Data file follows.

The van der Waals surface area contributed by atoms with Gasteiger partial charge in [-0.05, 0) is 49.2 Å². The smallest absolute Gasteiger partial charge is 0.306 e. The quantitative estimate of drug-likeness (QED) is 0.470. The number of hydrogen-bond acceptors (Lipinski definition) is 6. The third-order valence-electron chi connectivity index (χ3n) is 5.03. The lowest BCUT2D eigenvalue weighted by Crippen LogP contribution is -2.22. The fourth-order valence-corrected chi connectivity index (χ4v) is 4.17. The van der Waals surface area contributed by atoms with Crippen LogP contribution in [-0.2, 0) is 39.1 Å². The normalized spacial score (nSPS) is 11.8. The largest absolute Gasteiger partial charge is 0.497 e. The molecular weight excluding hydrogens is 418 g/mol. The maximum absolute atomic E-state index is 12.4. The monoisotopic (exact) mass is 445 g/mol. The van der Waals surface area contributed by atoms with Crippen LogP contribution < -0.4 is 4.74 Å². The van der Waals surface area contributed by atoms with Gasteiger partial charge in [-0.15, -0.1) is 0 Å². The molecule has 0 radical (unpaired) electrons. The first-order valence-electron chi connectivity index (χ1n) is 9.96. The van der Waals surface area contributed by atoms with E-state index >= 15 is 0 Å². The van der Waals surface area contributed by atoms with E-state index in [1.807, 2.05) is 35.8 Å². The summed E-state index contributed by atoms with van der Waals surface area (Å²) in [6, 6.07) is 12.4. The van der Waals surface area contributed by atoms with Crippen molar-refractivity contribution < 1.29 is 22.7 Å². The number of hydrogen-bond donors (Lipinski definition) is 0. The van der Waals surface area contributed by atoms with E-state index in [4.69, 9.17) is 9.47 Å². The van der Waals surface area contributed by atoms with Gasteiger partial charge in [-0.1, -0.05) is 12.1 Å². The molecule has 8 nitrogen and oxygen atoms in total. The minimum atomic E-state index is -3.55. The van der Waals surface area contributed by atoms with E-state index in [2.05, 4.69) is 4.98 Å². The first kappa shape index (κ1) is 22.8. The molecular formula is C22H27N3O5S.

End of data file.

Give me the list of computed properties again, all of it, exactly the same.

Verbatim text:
The van der Waals surface area contributed by atoms with Gasteiger partial charge in [-0.05, 0) is 49.2 Å². The smallest absolute Gasteiger partial charge is 0.306 e. The quantitative estimate of drug-likeness (QED) is 0.470. The number of hydrogen-bond acceptors (Lipinski definition) is 6. The third-order valence-electron chi connectivity index (χ3n) is 5.03. The lowest BCUT2D eigenvalue weighted by Crippen LogP contribution is -2.22. The fourth-order valence-corrected chi connectivity index (χ4v) is 4.17. The van der Waals surface area contributed by atoms with Crippen LogP contribution in [-0.2, 0) is 39.1 Å². The normalized spacial score (nSPS) is 11.8. The largest absolute Gasteiger partial charge is 0.497 e. The molecular weight excluding hydrogens is 418 g/mol. The maximum absolute atomic E-state index is 12.4. The monoisotopic (exact) mass is 445 g/mol. The van der Waals surface area contributed by atoms with Crippen LogP contribution < -0.4 is 4.74 Å². The van der Waals surface area contributed by atoms with Gasteiger partial charge in [-0.15, -0.1) is 0 Å². The molecule has 0 radical (unpaired) electrons. The first-order valence-electron chi connectivity index (χ1n) is 9.96. The van der Waals surface area contributed by atoms with E-state index >= 15 is 0 Å². The van der Waals surface area contributed by atoms with E-state index in [1.807, 2.05) is 35.8 Å². The summed E-state index contributed by atoms with van der Waals surface area (Å²) in [6, 6.07) is 12.4. The van der Waals surface area contributed by atoms with Crippen molar-refractivity contribution < 1.29 is 22.7 Å². The number of hydrogen-bond donors (Lipinski definition) is 0. The van der Waals surface area contributed by atoms with E-state index in [4.69, 9.17) is 9.47 Å². The van der Waals surface area contributed by atoms with Gasteiger partial charge in [-0.1, -0.05) is 12.1 Å². The molecule has 8 nitrogen and oxygen atoms in total. The minimum atomic E-state index is -3.55. The van der Waals surface area contributed by atoms with E-state index in [2.05, 4.69) is 4.98 Å². The first kappa shape index (κ1) is 22.8. The molecular formula is C22H27N3O5S.